Today, not many bikes have dual shocks on the back. Those that do are budget commuter bikes that focus on giving more distance to the fuel burned while still being able to bear as much load as it is forced to carry like a fully laden pony. So, when companies wanted to build bikes for cyclists, they realized that adding monoshocks to the bikes would be a bad idea because they would be subjected to a lot of tension, resulting in more harm than good.
As a result, they opted to use the same dual shocks at the back for commuters and other mid-sports bikes that double as commuters. As a result, several types of dual shocks were developed and are now installed on various bikes based on their cost, planned form of use, and complementing looks. So, in this section, we’ll look at the different kinds of dual shock absorbers available for motorcycles, as follows:
Hydraulic Spring-Loaded Shocks
These are the most common forms of shocks on the market. They were the first type of shocks used, with a hydraulic piston within submerged in hydraulic fluid and a spring charged on the outer end to just provide extra support. These shocks are extremely effective, and their load bearing and bump absorption capabilities can be easily modified by changing and modifying the hydraulic fluid within them with a different viscosity fluid.
These are the most commonly used shocks and can still be found on low-cost commuter bikes today. They are solid, keep the bike steady on the roughest roads, and can handle the heaviest loads.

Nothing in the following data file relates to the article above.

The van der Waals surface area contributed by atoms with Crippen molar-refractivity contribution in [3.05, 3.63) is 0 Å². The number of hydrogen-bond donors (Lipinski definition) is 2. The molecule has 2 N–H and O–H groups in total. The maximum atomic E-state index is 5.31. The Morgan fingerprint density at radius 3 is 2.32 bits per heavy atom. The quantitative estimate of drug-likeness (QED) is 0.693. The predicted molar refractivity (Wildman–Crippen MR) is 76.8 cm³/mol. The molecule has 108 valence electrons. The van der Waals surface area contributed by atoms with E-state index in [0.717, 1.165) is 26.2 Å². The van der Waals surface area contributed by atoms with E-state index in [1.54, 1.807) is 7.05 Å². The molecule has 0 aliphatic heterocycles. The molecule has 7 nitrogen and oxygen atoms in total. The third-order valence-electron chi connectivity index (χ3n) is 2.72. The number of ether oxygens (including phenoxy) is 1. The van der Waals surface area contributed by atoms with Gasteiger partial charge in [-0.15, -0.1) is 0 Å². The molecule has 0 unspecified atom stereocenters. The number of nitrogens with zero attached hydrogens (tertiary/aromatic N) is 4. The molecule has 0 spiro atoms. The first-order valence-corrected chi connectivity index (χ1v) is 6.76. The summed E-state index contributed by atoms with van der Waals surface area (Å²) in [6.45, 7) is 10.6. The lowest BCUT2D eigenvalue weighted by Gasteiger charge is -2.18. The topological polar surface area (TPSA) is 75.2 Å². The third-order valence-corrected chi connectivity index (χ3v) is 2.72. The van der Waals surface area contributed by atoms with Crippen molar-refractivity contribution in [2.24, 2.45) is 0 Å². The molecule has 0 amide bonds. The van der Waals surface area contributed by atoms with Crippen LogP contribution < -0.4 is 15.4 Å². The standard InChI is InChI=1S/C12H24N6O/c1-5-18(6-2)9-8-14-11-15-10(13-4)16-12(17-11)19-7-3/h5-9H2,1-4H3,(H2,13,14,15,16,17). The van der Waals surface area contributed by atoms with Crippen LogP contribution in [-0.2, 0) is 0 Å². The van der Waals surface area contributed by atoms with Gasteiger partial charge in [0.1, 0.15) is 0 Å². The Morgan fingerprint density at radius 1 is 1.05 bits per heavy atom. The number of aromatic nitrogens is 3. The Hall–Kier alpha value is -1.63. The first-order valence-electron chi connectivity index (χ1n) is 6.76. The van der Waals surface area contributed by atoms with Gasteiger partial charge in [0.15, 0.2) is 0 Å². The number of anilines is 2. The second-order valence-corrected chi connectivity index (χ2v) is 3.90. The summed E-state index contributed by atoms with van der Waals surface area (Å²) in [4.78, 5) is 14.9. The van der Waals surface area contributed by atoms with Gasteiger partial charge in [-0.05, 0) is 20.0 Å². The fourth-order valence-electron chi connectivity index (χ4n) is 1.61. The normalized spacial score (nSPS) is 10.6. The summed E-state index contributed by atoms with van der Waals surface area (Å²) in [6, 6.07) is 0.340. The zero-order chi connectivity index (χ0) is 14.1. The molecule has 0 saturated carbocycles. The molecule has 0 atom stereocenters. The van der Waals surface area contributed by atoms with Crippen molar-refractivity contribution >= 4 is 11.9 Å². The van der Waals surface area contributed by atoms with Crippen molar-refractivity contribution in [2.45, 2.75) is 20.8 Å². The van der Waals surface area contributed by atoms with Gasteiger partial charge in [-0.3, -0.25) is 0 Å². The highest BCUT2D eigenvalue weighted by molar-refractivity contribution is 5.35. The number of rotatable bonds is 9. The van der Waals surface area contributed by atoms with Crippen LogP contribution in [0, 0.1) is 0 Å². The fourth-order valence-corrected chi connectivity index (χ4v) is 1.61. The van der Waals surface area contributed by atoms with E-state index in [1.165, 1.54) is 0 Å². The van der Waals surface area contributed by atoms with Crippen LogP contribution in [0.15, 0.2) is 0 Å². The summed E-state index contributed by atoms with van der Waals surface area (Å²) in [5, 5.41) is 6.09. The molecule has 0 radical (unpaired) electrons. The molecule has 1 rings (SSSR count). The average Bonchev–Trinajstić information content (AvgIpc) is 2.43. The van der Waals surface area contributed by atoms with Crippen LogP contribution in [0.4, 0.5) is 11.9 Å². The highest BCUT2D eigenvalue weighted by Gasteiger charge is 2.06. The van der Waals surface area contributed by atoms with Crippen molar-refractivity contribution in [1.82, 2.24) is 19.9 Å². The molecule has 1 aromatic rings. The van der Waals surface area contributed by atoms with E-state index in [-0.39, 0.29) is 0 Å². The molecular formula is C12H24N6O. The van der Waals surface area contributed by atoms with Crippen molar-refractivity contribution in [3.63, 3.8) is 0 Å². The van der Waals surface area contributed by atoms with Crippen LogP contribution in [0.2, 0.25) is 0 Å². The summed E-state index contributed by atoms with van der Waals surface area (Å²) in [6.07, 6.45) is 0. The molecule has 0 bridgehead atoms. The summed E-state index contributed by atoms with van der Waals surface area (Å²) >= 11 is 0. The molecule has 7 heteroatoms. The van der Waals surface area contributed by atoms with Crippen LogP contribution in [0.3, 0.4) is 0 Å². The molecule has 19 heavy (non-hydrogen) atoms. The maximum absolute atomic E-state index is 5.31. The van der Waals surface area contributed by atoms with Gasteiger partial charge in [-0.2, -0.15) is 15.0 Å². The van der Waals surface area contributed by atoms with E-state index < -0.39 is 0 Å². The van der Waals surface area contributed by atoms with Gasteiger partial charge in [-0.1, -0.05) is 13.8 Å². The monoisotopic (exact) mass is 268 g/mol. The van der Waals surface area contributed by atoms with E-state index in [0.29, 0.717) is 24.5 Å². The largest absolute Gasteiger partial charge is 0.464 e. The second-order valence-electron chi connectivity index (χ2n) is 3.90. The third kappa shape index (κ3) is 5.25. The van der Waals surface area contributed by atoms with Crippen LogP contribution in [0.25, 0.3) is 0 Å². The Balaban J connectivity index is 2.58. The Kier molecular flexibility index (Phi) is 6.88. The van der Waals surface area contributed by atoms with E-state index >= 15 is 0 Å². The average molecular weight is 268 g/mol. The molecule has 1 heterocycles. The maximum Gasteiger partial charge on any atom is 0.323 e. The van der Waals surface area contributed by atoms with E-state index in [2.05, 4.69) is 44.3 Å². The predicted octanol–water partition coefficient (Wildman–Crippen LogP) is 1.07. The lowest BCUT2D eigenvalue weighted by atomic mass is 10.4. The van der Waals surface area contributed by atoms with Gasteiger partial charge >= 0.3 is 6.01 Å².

They also last a long time and need little or no maintenance in most cases, which is fantastic, and they are also inexpensive to manufacture, making them suitable for low-cost bikes.
Gas-filled or Nitrox Shocks
These are the dual variant of the single mono-shocks used on the majority of today’s sports bikes. They operate under the same principle as standard hydraulic suspension systems, with the exception that they use nitrox gas or another gas. The explanation for this is that the gas used has a very loose chemical composition as well as the ability to stretch. As a result, when the bike reaches a bump, the gas inside compresses, absorbing the shocks, and the elastic nature later returns the shocks to their original shape and form.
They have been used in some intermediate performance bikes that are fitted with dual shocks, such as the Hero Karizma R and ZMR series of bikes, because they are very effective in performance areas due to their lighter weight and higher general stability. Harley Davidson rear shocks are most of the time emulsion shocks which work very similar with Nitrox gas.
These were designed and patented by Bajaj Auto in India. They are based on a very basic concept. Instead of hydraulic gases and fluids, it employs a Spring in Spring mechanism in which two springs are linked to each other. This creates two springs supporting the shocks, one on the inside as the main load carrying one and the other as a brace to restrict the spring motion and rebound. The shocks work well and are very capable when using the two springs in this manner.